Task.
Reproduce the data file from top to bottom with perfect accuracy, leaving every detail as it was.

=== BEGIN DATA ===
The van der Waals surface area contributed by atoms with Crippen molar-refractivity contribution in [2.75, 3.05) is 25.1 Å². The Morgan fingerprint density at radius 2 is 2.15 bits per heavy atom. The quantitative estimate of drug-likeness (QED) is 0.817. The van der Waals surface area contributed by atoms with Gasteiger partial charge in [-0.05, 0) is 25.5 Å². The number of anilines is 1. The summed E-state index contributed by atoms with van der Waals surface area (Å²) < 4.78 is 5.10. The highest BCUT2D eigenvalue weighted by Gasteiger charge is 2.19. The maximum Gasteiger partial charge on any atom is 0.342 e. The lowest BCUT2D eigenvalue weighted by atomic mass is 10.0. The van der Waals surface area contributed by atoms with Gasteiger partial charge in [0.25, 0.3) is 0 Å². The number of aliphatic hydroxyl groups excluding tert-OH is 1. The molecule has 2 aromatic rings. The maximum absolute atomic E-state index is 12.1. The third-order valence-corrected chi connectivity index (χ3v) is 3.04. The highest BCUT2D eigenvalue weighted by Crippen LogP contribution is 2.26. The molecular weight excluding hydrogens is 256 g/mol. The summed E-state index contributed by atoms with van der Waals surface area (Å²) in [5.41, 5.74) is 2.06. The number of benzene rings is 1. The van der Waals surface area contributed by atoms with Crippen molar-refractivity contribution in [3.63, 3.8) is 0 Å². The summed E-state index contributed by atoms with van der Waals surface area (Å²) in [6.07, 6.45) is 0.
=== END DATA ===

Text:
The van der Waals surface area contributed by atoms with Crippen molar-refractivity contribution in [2.75, 3.05) is 25.1 Å². The Morgan fingerprint density at radius 2 is 2.15 bits per heavy atom. The quantitative estimate of drug-likeness (QED) is 0.817. The van der Waals surface area contributed by atoms with Gasteiger partial charge in [-0.05, 0) is 25.5 Å². The number of anilines is 1. The summed E-state index contributed by atoms with van der Waals surface area (Å²) < 4.78 is 5.10. The highest BCUT2D eigenvalue weighted by Gasteiger charge is 2.19. The maximum Gasteiger partial charge on any atom is 0.342 e. The lowest BCUT2D eigenvalue weighted by atomic mass is 10.0. The van der Waals surface area contributed by atoms with Gasteiger partial charge in [0.25, 0.3) is 0 Å². The number of aliphatic hydroxyl groups excluding tert-OH is 1. The molecule has 2 aromatic rings. The maximum absolute atomic E-state index is 12.1. The third-order valence-corrected chi connectivity index (χ3v) is 3.04. The highest BCUT2D eigenvalue weighted by Crippen LogP contribution is 2.26. The molecular weight excluding hydrogens is 256 g/mol. The summed E-state index contributed by atoms with van der Waals surface area (Å²) in [5.41, 5.74) is 2.06. The number of benzene rings is 1. The van der Waals surface area contributed by atoms with Crippen molar-refractivity contribution in [3.63, 3.8) is 0 Å². The summed E-state index contributed by atoms with van der Waals surface area (Å²) in [6.07, 6.45) is 0.